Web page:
So you’re seeing a lot of people do it. We do that at Erickson, where I work. We have a global deal for connection management. But I’ve seen some that are also tackling, not only do I get a SIM that works everywhere, but I’m going to beat up on the price. And so, one thing I’ve worked with recently, it was a few weeks ago, out at a hops farm. We used a startup that’s charging one penny per megabyte, for these cellular IoT devices. That was the first time I’d seen something semi-reasonable, in my life. And I’ve always been saying it to the operators, listen your $30 a month. You’re still not close. It needs to be pennies. Because these farmers, want to scatter thousands of sensors.

Pete Pizzutillo:

If they make it more addressable, then they can scale. That’s the revenue opportunity that they’re missing, from trying to not meet the nuance in the pricing models.

Starlink: Possible Alternative Broadband Solution

Rob Tiffany:

The pricing models, they’re just not able to seize that market. So I’ve seen that. That’s interesting and cool, but you don’t always have cellular coverage. The farmers have to be really resourceful. There’s not a lot of broadband. There’s no fiber.

Pete Pizzutillo:

What about Starlink? Is that an option?

Rob Tiffany:

It is. And they’re talking about it. I’ll probably get fired for saying this, but people talk about what’s 6G going to be? And I go, it could be something like Starlink. Being in the tech industry, most of my career at Microsoft and doing startups, there’s always some barbarian at your gate, some disruptive technology. And early on you might make fun of it, or it doesn’t seem realistic. And then it eats your lunch.

Pete Pizzutillo:

Amazon is one of them, right? ASOS was a joke for a long period of time, and then you just look at them now.

Rob Tiffany:

Absolutely. And so Starlink, a lot of people on ag are looking at Starlink, because it works everywhere.

Farmers Benefiting from Federal Broadband Subsidies

Pete Pizzutillo:

A lot. The stuff is really an option that’s emerging. What about funding? There are a lot of conversations around all the funding that’s coming through the Federal Government. Are the farmers in line to benefit from any of those subsidies?

Rob Tiffany:

They are. And it’s interesting. You work with different types of farmers. I’ve worked with the big, mega-farms where they seem pretty well off. They have tons of land, they’ve got all the best equipment and they don’t seem to have money problems. But then you have your typical, most mom-and-pop farms. Right. And they’re barely breaking even, if they’re lucky, year to year. I feel like we have to succeed with them, for us to succeed at all. It’s not good enough.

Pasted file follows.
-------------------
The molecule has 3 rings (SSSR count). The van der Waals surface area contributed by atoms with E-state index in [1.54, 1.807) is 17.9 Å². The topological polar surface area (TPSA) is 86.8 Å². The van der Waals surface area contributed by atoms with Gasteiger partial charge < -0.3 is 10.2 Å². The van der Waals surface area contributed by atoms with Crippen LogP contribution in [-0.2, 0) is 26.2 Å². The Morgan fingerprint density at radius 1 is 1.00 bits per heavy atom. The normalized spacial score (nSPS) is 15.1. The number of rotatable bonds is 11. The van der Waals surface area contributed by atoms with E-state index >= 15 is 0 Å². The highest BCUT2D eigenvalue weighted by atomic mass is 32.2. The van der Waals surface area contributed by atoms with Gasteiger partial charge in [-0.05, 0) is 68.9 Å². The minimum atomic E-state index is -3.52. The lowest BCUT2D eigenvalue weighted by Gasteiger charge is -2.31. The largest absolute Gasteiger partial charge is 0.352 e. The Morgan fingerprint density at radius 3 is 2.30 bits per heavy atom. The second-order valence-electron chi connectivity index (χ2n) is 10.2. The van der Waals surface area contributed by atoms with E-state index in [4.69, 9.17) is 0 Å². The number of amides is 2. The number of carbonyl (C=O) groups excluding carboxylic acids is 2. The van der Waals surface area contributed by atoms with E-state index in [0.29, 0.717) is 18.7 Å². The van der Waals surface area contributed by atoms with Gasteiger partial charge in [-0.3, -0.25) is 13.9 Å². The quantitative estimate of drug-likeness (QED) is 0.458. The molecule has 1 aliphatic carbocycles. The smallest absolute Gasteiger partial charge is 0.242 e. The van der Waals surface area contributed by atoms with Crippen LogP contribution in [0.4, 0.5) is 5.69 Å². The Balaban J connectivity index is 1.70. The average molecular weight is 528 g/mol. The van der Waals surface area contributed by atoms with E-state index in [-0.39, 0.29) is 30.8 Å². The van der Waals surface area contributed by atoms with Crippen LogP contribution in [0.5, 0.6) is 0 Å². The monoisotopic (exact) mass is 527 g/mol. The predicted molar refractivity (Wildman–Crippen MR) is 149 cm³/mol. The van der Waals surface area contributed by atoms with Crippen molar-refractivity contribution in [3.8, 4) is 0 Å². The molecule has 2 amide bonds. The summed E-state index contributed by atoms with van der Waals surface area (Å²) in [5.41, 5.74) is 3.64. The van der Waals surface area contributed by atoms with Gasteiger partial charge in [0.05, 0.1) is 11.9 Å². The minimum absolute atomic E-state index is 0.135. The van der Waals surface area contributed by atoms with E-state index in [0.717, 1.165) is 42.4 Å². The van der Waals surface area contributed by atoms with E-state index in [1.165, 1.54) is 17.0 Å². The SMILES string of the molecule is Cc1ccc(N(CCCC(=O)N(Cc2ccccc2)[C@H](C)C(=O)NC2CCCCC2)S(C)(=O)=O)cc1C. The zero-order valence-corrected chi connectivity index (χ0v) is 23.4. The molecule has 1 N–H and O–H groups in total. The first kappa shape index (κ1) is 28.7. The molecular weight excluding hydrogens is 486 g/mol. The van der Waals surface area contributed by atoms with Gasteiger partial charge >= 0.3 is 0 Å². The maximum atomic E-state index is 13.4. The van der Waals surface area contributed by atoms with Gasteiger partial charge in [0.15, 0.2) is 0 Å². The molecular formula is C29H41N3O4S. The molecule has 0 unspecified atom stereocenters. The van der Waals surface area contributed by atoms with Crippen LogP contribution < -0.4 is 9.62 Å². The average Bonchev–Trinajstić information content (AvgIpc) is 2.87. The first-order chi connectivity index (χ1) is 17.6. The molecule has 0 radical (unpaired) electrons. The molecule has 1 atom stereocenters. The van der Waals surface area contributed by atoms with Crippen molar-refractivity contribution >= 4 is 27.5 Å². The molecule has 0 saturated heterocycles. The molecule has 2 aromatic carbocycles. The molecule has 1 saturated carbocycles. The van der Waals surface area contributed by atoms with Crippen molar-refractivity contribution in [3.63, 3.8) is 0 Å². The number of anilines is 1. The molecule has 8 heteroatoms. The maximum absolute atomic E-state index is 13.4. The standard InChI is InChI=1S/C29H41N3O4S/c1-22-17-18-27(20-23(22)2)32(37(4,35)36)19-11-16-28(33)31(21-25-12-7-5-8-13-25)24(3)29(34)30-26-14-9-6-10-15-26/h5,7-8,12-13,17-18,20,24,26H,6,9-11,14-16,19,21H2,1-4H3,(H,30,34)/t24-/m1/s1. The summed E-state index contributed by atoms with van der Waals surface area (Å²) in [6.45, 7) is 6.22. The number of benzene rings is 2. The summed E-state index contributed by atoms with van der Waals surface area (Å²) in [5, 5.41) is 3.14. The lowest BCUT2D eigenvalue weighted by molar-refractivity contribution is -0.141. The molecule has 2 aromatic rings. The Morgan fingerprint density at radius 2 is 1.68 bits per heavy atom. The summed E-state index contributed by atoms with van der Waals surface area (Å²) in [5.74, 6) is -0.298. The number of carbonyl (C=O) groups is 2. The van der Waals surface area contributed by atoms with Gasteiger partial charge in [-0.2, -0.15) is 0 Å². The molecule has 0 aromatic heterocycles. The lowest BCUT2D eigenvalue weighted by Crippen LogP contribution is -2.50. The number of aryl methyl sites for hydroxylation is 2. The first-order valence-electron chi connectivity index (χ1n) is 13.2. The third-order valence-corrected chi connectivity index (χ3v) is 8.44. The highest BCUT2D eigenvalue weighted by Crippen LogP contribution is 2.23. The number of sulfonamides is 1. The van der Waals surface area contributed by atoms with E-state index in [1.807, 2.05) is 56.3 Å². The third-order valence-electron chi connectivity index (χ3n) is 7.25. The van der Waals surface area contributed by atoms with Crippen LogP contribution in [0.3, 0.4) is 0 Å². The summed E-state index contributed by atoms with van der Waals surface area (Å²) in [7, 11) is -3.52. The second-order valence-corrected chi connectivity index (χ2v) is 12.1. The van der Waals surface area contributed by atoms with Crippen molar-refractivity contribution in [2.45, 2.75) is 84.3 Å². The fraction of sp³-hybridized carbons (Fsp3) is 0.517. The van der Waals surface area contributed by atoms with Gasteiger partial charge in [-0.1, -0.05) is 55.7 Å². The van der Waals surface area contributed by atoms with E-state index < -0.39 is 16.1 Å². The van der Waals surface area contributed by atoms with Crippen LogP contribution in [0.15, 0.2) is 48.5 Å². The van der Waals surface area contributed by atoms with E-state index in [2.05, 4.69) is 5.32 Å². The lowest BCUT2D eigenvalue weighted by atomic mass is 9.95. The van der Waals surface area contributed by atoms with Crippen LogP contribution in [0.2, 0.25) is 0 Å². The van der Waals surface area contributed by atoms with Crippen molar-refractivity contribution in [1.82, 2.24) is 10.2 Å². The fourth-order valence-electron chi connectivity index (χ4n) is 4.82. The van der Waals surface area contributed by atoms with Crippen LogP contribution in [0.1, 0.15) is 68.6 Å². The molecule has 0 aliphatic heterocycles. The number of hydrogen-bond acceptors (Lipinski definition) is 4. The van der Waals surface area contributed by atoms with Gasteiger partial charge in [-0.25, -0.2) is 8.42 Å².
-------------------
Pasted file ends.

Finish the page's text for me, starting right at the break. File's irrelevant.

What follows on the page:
Rob Tiffany:

I see these demonstrations of all these… You’ll see drones doing flyovers of orchards, and they do spectral analysis. And you see all these colors and they can tell you what’s going on with the leaf health. And they can tell you the density of apples on a tree. They can also see diseases early on, like fireblight, that could wipe people out. It’s great. And it sounds like, yeah, I’m all in with drones. Oh, it turns out 30 minutes of drone time costs a lot of money. Way more than you thought. And so there’s a lot of great technologies. They’re currently unaffordable. They just are. Just to the regular mom-and-pop farm. And so from my perspective, we have got to Walmart the heck out of devices, connectivity, everything. And beat down those costs, if we want to have wide acceptance.

IoT measurement in rural America on small farms

Pete Pizzutillo:

So what’s the tipping point, where we get to enough scale where economies of scale that all people can benefit from it, right?

Rob Tiffany:

Yeah, and there are so many components in doing this IoT measurement thing. And everybody’s got their hand out that wants to get paid. From hardware microcontrollers to the sensors, short-range, wireless, edge gateways, platforms, analytics, and you name it.

Pete Pizzutillo:

And the muni should be paying attention to the internet of things. Because sensors apply… It’s just one use case, right? If you’re in town and you have fire prevention, or you have crime, or smoke detection, the model that you can help the farmers to adopt and to really learn a lot, there’s a ton of benefit on the backend for you all.

Rob Tiffany:

Absolutely. And IoT on the farm isn’t just about being out in the field or the orchard. It could be cameras looking at things instead of drones, sheep cameras. Why not?

Pete Pizzutillo:

Is that a real thing?

Rob Tiffany: